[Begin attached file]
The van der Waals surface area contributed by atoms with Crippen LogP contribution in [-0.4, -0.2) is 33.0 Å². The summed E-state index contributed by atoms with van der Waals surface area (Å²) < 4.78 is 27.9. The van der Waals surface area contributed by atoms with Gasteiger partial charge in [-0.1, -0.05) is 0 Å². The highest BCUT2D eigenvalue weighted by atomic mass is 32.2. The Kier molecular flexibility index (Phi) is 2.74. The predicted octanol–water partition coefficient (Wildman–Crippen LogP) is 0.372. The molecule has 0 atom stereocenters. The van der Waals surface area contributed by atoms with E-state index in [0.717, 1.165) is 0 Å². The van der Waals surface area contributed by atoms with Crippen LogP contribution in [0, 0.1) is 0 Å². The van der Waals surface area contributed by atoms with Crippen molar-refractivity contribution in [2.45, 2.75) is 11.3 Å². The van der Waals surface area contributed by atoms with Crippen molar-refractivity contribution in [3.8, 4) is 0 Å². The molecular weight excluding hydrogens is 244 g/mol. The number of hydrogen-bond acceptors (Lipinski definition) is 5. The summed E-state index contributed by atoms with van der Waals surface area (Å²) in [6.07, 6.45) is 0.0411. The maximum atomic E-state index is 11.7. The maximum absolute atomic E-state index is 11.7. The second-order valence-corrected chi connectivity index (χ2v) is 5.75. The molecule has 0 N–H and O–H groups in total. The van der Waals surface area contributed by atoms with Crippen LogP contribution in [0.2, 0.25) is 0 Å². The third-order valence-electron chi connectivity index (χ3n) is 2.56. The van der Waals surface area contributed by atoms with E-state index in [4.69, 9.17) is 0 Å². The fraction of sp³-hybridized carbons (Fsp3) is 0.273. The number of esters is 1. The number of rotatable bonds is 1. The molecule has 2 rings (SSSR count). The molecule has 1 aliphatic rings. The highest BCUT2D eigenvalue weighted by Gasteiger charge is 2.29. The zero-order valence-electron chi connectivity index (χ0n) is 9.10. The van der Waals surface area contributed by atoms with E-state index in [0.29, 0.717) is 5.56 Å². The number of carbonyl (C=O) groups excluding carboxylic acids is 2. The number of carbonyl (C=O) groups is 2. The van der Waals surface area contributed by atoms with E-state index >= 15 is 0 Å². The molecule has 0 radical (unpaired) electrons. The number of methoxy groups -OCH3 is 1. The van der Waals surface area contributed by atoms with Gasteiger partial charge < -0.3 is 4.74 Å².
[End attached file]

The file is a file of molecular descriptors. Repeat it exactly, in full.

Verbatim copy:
The van der Waals surface area contributed by atoms with Crippen LogP contribution in [-0.4, -0.2) is 33.0 Å². The summed E-state index contributed by atoms with van der Waals surface area (Å²) < 4.78 is 27.9. The van der Waals surface area contributed by atoms with Gasteiger partial charge in [-0.1, -0.05) is 0 Å². The highest BCUT2D eigenvalue weighted by atomic mass is 32.2. The Kier molecular flexibility index (Phi) is 2.74. The predicted octanol–water partition coefficient (Wildman–Crippen LogP) is 0.372. The molecule has 0 atom stereocenters. The van der Waals surface area contributed by atoms with E-state index in [0.717, 1.165) is 0 Å². The van der Waals surface area contributed by atoms with Crippen LogP contribution in [0, 0.1) is 0 Å². The van der Waals surface area contributed by atoms with Crippen molar-refractivity contribution in [2.45, 2.75) is 11.3 Å². The van der Waals surface area contributed by atoms with Crippen molar-refractivity contribution in [3.8, 4) is 0 Å². The molecular weight excluding hydrogens is 244 g/mol. The number of hydrogen-bond acceptors (Lipinski definition) is 5. The summed E-state index contributed by atoms with van der Waals surface area (Å²) in [6.07, 6.45) is 0.0411. The maximum atomic E-state index is 11.7. The maximum absolute atomic E-state index is 11.7. The second-order valence-corrected chi connectivity index (χ2v) is 5.75. The molecule has 0 N–H and O–H groups in total. The van der Waals surface area contributed by atoms with Crippen LogP contribution in [0.2, 0.25) is 0 Å². The third-order valence-electron chi connectivity index (χ3n) is 2.56. The van der Waals surface area contributed by atoms with E-state index in [4.69, 9.17) is 0 Å². The fraction of sp³-hybridized carbons (Fsp3) is 0.273. The number of esters is 1. The number of rotatable bonds is 1. The molecule has 2 rings (SSSR count). The molecule has 1 aliphatic rings. The highest BCUT2D eigenvalue weighted by Gasteiger charge is 2.29. The zero-order valence-electron chi connectivity index (χ0n) is 9.10. The van der Waals surface area contributed by atoms with E-state index in [0.29, 0.717) is 5.56 Å². The number of carbonyl (C=O) groups excluding carboxylic acids is 2. The number of carbonyl (C=O) groups is 2. The van der Waals surface area contributed by atoms with E-state index >= 15 is 0 Å². The molecule has 0 radical (unpaired) electrons. The number of methoxy groups -OCH3 is 1. The van der Waals surface area contributed by atoms with Gasteiger partial charge < -0.3 is 4.74 Å².